Bangkok (CNN) -- Former Thai Prime Minister Thaksin Shinawatra, exiled after a military coup threw him from power in 2006, spoke Monday about his sister's status as the country's next prime minister.
"I'm proud of her and I trust her," Thaksin told reporters in the United Arab Emirates on Monday.
Yingluck Shinawatra is set to be Thailand's first female prime minister after her Pheu Thai party dominated the country's general election on Sunday, winning 265 seats in the country's 500-member parliament.
When asked whether he expects his sister to clear the way for his return, Thaksin said, "Going back home is not a major concern. It's not a top priority. The priority is to bring back reconciliation."
Many hope the general election -- the first since 2007 -- will bring an end to years of unrest between two political factions that climaxed last year with deadly protests.
Tensions between the Democratic Party and the Pheu Thai party, which reflect deep divisions within Thai society, erupted in 2010, with protests against Prime Minister Abhisit Vejjajiva's government leading to a military crackdown. More than 90 people were killed and hundreds were injured.
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After the riots, the Thai government pledged to work toward a process of national reconciliation to heal class and political divisions, though the divide between the two groups remains wide.
On Monday, Yingluck announced a coalition with four other parties that she said would help "have enough stability to serve Thai people."
The other coalition parties include Chart Thai Pattana, Chart Pattana Puea Pandin, Palang Chon and Mahachon.
"Now we have a good number of 299 representatives," Yingluck said. "It is enough to have stability to serve Thai people."
Thailand's Democratic Party won 159 of the seats, the country's electoral commission said Monday, though the final, official results have not been released.
Abhisit, the prime minister, announced he is stepping down as the head of the Democratic Party after its loss at the polls.
"When compared with the result of (the) election in 2007 with this year's election, we have less MPs," Abhisit said via the Thai news agency MCOT. "I think that I need to take this responsibility, so today I decided to resign from the leader position of the (Democratic) party, and I will let the party choose a new leader in 90 days."
Yingluck said Monday that reconciliation is "the urgent task ahead." She has also vowed that her first priority would be to "help people on their economic situation."
Thai stocks jumped more than 3%, or 33 points, at opening on Monday.
The election had more than a 70% turnout rate, the country's election commission said.
"We congratulate the people of the Kingdom of Thailand, our long-time friend and ally, for their robust participation in the July 3rd parliamentary elections," U.S. State Department spokeswoman Victoria Nuland said in a statement.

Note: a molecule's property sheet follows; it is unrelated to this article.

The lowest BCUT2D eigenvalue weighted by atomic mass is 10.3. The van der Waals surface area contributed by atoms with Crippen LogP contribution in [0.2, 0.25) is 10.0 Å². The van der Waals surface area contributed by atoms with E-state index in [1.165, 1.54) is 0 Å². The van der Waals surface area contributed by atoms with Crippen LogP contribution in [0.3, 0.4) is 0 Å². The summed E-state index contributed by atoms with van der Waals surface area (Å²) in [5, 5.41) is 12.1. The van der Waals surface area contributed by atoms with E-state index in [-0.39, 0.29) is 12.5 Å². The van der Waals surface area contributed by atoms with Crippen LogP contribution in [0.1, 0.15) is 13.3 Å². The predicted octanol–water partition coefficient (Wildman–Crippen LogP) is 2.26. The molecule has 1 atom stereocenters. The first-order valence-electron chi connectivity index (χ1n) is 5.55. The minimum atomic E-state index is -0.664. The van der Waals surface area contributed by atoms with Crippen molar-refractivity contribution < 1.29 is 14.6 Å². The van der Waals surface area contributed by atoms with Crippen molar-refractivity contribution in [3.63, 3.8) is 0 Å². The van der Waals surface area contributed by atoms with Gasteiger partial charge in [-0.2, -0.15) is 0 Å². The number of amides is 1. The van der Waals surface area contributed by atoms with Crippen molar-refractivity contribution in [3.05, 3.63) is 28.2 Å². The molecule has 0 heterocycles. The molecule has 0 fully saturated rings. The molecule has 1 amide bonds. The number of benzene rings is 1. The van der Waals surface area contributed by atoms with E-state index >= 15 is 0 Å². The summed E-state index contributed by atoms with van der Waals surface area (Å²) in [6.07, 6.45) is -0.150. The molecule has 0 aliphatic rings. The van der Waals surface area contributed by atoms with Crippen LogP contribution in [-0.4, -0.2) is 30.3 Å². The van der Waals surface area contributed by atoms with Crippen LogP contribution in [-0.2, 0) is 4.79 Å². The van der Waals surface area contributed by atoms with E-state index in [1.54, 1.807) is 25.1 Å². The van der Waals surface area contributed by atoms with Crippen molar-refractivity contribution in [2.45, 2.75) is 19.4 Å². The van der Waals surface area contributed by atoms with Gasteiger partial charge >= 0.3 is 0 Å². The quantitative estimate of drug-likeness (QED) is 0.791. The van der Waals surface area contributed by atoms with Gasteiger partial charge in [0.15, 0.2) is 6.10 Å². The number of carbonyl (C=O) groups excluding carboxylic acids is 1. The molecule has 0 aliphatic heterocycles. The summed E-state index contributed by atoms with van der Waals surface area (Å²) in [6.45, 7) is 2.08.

Thaksin, Yingluck's brother and the former prime minister, remains one of Thailand's most polarizing political figures. Even from afar, he has been a topic of discussion during the election and its aftermath.
Two years after the coup in 2006, Thaksin left the country after being convicted on conflict of interest charges -- accusations that he still denies.
Yingluck's critics worry she will simply do her brother's bidding -- something she has denied.
Before she even gave a victory speech, her brother shared his comments from exile in Dubai.
"Well, I would tell them that I really want to go back, but I will wait for the right moment and the right situation," Thaksin told reporters.
But on Monday, Thaksin said his return would be contingent on reconciliation.
"If I were to go back, I should be part of the solution," he told reporters. "I should not be part of the problems."
He stressed that his sister is the head of her party, not him.
The Pheu Thai party remains fiercely behind Thaksin and wants him to return.
But the so-called "Yellow Shirts," a group that formed to oust Thaksin from power, has said it will do whatever it can to stop that from happening.
Yingluck said she won't give her brother favorable treatment.
"I can't do anything special for my brother," she said, adding she will follow the "rule of law."
Thaksin said his sister's relative lack of political experience might help with reconciliation efforts.
Sometimes, he said, "you need clean slate. If you were to have the people with a lot of political baggage come to reconciliation, it may be difficult."
But many Thai voters were more concerned with economic issues, wanting their leaders to shrink the gap between what they earn and the skyrocketing cost of living.
"Free education is good, care for elderly is also good. In fact every parties' policies are all good, the question is if they would ever implement them." Banorn Achriyawatkul said as she worked outside a polling station.
After being laid off from her job as a secretary, the mother of four is now a food vendor in the streets, trying to make ends meet.
Despite the animosity between them, the two major parties have made very similar promises to the people: a better economy, free education, and a major increase in the minimum wage -- exactly what many voters wanted to hear.
But analysts say the extravagant programs will cost more than Thailand can afford.
Supong Limtanakool of Bangkok University's Center for Strategic Studies said both parties made big promises they just can't keep.
"It will be something that we have to spend somewhere between an additional 1.5 trillion baht to 7.5 trillion baht ($49 billion to $244 billion) with all the extravagant programs, which is five times the national budget. ... I mean, we'll be broke in one year," he said.

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